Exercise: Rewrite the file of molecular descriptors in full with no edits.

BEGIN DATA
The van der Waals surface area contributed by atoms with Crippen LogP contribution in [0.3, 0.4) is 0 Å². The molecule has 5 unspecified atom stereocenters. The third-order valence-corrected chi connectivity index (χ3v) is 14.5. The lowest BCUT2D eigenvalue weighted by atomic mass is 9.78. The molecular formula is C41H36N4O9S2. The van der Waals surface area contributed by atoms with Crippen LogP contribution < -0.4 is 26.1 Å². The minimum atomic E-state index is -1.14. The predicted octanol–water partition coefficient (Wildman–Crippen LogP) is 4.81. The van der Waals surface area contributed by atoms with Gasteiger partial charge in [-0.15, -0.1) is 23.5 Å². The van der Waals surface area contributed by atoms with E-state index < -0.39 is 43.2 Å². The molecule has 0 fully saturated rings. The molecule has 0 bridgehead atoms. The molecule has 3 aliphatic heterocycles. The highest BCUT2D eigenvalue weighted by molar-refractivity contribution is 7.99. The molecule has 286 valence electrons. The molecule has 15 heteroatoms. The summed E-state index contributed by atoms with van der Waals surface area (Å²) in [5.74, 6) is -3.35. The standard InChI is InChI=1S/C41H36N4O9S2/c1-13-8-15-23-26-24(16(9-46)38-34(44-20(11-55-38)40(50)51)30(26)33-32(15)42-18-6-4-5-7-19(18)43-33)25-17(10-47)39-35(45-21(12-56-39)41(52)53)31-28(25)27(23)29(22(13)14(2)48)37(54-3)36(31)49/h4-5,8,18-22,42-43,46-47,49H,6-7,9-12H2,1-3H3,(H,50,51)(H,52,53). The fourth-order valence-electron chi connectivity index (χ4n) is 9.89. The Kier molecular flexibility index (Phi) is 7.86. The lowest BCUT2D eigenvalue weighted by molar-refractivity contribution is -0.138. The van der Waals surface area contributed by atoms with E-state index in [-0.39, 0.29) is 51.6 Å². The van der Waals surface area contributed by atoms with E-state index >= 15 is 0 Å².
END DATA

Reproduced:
The van der Waals surface area contributed by atoms with Crippen LogP contribution in [0.3, 0.4) is 0 Å². The molecule has 5 unspecified atom stereocenters. The third-order valence-corrected chi connectivity index (χ3v) is 14.5. The lowest BCUT2D eigenvalue weighted by atomic mass is 9.78. The molecular formula is C41H36N4O9S2. The van der Waals surface area contributed by atoms with Crippen LogP contribution < -0.4 is 26.1 Å². The minimum atomic E-state index is -1.14. The predicted octanol–water partition coefficient (Wildman–Crippen LogP) is 4.81. The van der Waals surface area contributed by atoms with Gasteiger partial charge in [-0.15, -0.1) is 23.5 Å². The van der Waals surface area contributed by atoms with E-state index < -0.39 is 43.2 Å². The molecule has 0 fully saturated rings. The molecule has 0 bridgehead atoms. The molecule has 3 aliphatic heterocycles. The highest BCUT2D eigenvalue weighted by molar-refractivity contribution is 7.99. The molecule has 286 valence electrons. The molecule has 15 heteroatoms. The summed E-state index contributed by atoms with van der Waals surface area (Å²) in [5.74, 6) is -3.35. The standard InChI is InChI=1S/C41H36N4O9S2/c1-13-8-15-23-26-24(16(9-46)38-34(44-20(11-55-38)40(50)51)30(26)33-32(15)42-18-6-4-5-7-19(18)43-33)25-17(10-47)39-35(45-21(12-56-39)41(52)53)31-28(25)27(23)29(22(13)14(2)48)37(54-3)36(31)49/h4-5,8,18-22,42-43,46-47,49H,6-7,9-12H2,1-3H3,(H,50,51)(H,52,53). The fourth-order valence-electron chi connectivity index (χ4n) is 9.89. The Kier molecular flexibility index (Phi) is 7.86. The lowest BCUT2D eigenvalue weighted by molar-refractivity contribution is -0.138. The van der Waals surface area contributed by atoms with E-state index in [-0.39, 0.29) is 51.6 Å². The van der Waals surface area contributed by atoms with E-state index >= 15 is 0 Å².